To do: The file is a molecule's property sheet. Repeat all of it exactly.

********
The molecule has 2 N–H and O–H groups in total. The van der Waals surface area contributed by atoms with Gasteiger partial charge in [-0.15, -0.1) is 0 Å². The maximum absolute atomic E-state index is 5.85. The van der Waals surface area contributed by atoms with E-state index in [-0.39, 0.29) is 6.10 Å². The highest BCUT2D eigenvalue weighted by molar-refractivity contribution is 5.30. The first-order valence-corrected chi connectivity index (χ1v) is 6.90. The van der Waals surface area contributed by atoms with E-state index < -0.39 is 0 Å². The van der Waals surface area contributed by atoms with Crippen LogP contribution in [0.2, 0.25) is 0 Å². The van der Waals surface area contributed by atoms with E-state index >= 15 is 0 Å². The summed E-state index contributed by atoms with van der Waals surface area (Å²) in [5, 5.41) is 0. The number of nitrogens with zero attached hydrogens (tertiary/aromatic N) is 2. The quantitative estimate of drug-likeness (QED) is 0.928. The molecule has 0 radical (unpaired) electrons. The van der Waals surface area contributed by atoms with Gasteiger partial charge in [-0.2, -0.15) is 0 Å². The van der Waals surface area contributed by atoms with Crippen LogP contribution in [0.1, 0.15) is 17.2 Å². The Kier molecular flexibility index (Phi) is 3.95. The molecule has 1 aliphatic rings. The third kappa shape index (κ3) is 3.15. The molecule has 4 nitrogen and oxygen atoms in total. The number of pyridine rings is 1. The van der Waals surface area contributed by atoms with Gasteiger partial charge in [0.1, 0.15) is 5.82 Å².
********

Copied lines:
The molecule has 2 N–H and O–H groups in total. The van der Waals surface area contributed by atoms with Gasteiger partial charge in [-0.15, -0.1) is 0 Å². The maximum absolute atomic E-state index is 5.85. The van der Waals surface area contributed by atoms with E-state index in [-0.39, 0.29) is 6.10 Å². The highest BCUT2D eigenvalue weighted by molar-refractivity contribution is 5.30. The first-order valence-corrected chi connectivity index (χ1v) is 6.90. The van der Waals surface area contributed by atoms with E-state index < -0.39 is 0 Å². The van der Waals surface area contributed by atoms with Crippen LogP contribution in [0.2, 0.25) is 0 Å². The van der Waals surface area contributed by atoms with E-state index >= 15 is 0 Å². The summed E-state index contributed by atoms with van der Waals surface area (Å²) in [5, 5.41) is 0. The number of nitrogens with zero attached hydrogens (tertiary/aromatic N) is 2. The quantitative estimate of drug-likeness (QED) is 0.928. The molecule has 0 radical (unpaired) electrons. The van der Waals surface area contributed by atoms with Gasteiger partial charge in [-0.2, -0.15) is 0 Å². The van der Waals surface area contributed by atoms with Crippen LogP contribution in [0.1, 0.15) is 17.2 Å². The Kier molecular flexibility index (Phi) is 3.95. The molecule has 1 aliphatic rings. The third kappa shape index (κ3) is 3.15. The molecule has 4 nitrogen and oxygen atoms in total. The number of pyridine rings is 1. The van der Waals surface area contributed by atoms with Gasteiger partial charge in [0.1, 0.15) is 5.82 Å².